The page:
Tuesday, August 21, 2018

Dance Review: Grupo de Rua -Running Backward, Moving Forward

Bruno Beltrão, Grupo de Rua This week at Dance Theater Workshop (DTW), Brazilian dance company Grupo de Rua ties together hip-hop, breakdancing, Capoeira, and modern dance in a virtuosic, yet sincere investigation of street dance.

Choreographer Bruno Beltrão brings much more than his company of nine male dancers to New York City; he transports the less glamorous, but perhaps more impressive, side of Brazilian street dance to the DTW stage.

Highly energetic and physical, Beltrão’s evening-length work “H3” never loses its connection to sub-culture of street dance, the practice halls and pavement where movement is generated and mastered long before being presented in public. H3 offers a look into the personal side of a very extroverted dance form. Beltrão avoids the expected competitiveness of break dancing: the taunting, the raising of noses, and the self-congratulatory signal for applause. Instead, his dancers breathe heavily and drink from plastic water bottles as they sit and take breaks in clear view of the audience. He acknowledges the process of practice and revels in repetition.

Are You Fierce Throughout H3, Beltrão uses the reoccurring movement theme of running backwards to display the experience and skill of his dancers. With each running lap the dancers make of the stage, the audience watches in wonder at the sheer force of their curving patterns.

Just as ballet technique relies on a foundation of simple small steps, street dance has a similar reliance on core mechanics, but these mechanics are pedestrian movements most readily available- walking and running. Instead of focusing on flashy inverted freezes or head-spins, Beltrão looks at the root of the phenomenon of street dance- at the preparation before the trick; he isolates the running start.

Another clear distinction between Grupo de Rua’s H3 and a hip-hop show is the choice of music. Instead of using loud and pounding popular hip-hop or techno, Beltrão allows the movement to set the pace of the performance. The first fifteen minutes of the dance is performed to a soundtrack comprised of faint street sounds (cars, shoes on the pavement etc.). At times, these noises are so subtle and quiet they could be confused for the sounds outside the building of Chelsea, NYC leaking into the theater.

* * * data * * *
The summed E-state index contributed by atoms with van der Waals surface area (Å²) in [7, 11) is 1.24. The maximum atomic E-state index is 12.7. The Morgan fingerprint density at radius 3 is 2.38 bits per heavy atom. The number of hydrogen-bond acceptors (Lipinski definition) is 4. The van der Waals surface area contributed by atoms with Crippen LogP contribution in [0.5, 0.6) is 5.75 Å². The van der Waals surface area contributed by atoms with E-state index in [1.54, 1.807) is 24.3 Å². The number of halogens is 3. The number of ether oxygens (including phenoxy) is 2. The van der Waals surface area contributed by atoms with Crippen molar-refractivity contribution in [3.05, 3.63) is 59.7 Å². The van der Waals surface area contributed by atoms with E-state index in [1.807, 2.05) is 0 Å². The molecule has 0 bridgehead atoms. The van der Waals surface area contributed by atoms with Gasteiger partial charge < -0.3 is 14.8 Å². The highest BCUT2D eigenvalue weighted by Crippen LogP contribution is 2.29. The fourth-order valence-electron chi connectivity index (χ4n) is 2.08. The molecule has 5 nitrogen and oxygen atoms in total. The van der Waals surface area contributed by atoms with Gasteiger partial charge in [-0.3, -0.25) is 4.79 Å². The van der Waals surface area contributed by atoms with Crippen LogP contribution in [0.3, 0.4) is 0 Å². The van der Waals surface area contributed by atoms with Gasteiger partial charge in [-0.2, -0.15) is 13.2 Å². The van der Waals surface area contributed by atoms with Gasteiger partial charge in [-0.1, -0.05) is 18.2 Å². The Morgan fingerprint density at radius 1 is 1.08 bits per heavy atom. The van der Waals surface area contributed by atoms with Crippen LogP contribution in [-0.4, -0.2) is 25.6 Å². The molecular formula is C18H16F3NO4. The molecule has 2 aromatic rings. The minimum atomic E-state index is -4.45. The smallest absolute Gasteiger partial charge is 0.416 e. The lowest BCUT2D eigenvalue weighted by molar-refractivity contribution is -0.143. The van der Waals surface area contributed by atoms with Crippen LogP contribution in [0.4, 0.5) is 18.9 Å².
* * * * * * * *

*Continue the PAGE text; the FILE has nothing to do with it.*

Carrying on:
During this first section, flat frontal lights illuminate the downstage area of the stage, while the upstage is left in darkness. The dancers open the piece by dancing close to the audience, basking in the same light as the forefront theater seats as if not performing, but simply sharing. Later in the piece, the entire stage is lit by cold overhead lights and strips of florescent bulbs that resemble a basketball court or perhaps a community center where street dancers in Brazil might practice their skills. The Marley is clearly Grupo de Rua’s own floor, carried with them on tour. Countless scuff marks from the dancers’ hip kicks reminds the audience that the company is proud of what it has been through and not afraid to show the nitty gritty parts of what they do.

Grupo de Rua charges backwards with large strides and simultaneously pushes street dance forward with new possibilities of being seen as artistry, not just tricks. Stripped of flashing lights, competitive theatrics, and heart pumping music, street dance with Grupo de Rua has an even truer soul. With Bruno Beltrão’s direction, this company also has a future on the modern dance stage.

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Official Dance Review by Tze Chun
Performance: Grupo de Rua
Choreography: Bruno Beltrão
Venue: Dance Theater Workshop, New York City
Performance Date: February 21, 2010
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